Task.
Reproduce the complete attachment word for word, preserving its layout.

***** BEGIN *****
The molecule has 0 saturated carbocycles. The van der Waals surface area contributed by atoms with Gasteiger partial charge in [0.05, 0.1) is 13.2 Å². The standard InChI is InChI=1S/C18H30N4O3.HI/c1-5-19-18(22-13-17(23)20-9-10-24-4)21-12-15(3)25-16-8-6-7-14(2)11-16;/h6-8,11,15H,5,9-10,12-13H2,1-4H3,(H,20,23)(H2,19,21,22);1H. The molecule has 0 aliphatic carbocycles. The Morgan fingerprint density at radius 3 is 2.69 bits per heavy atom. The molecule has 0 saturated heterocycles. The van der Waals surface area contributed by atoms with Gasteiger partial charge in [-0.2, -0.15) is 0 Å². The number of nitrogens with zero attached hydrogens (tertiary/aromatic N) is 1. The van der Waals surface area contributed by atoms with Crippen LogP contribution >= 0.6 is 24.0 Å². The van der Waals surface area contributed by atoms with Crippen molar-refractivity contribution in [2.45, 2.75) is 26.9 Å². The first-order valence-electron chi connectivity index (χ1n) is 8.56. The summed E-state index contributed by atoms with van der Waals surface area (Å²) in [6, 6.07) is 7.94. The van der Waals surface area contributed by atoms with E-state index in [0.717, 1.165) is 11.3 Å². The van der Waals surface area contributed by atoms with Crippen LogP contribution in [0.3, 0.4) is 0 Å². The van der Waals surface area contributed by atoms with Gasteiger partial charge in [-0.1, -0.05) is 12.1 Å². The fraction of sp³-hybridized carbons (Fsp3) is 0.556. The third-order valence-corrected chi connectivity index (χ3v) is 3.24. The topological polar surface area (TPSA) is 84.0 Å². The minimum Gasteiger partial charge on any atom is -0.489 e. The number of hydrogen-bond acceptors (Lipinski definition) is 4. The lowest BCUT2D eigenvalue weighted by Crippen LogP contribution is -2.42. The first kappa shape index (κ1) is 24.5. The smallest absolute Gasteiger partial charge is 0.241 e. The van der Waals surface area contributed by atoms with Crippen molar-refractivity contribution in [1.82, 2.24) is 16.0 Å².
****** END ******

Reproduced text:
The molecule has 0 saturated carbocycles. The van der Waals surface area contributed by atoms with Gasteiger partial charge in [0.05, 0.1) is 13.2 Å². The standard InChI is InChI=1S/C18H30N4O3.HI/c1-5-19-18(22-13-17(23)20-9-10-24-4)21-12-15(3)25-16-8-6-7-14(2)11-16;/h6-8,11,15H,5,9-10,12-13H2,1-4H3,(H,20,23)(H2,19,21,22);1H. The molecule has 0 aliphatic carbocycles. The Morgan fingerprint density at radius 3 is 2.69 bits per heavy atom. The molecule has 0 saturated heterocycles. The van der Waals surface area contributed by atoms with Gasteiger partial charge in [-0.2, -0.15) is 0 Å². The number of nitrogens with zero attached hydrogens (tertiary/aromatic N) is 1. The van der Waals surface area contributed by atoms with Crippen LogP contribution >= 0.6 is 24.0 Å². The van der Waals surface area contributed by atoms with Crippen molar-refractivity contribution in [2.45, 2.75) is 26.9 Å². The first-order valence-electron chi connectivity index (χ1n) is 8.56. The summed E-state index contributed by atoms with van der Waals surface area (Å²) in [6, 6.07) is 7.94. The van der Waals surface area contributed by atoms with E-state index in [0.717, 1.165) is 11.3 Å². The van der Waals surface area contributed by atoms with Crippen LogP contribution in [0.3, 0.4) is 0 Å². The van der Waals surface area contributed by atoms with Gasteiger partial charge in [-0.1, -0.05) is 12.1 Å². The fraction of sp³-hybridized carbons (Fsp3) is 0.556. The third-order valence-corrected chi connectivity index (χ3v) is 3.24. The topological polar surface area (TPSA) is 84.0 Å². The minimum Gasteiger partial charge on any atom is -0.489 e. The number of hydrogen-bond acceptors (Lipinski definition) is 4. The lowest BCUT2D eigenvalue weighted by Crippen LogP contribution is -2.42. The first kappa shape index (κ1) is 24.5. The smallest absolute Gasteiger partial charge is 0.241 e. The van der Waals surface area contributed by atoms with Crippen molar-refractivity contribution in [1.82, 2.24) is 16.0 Å².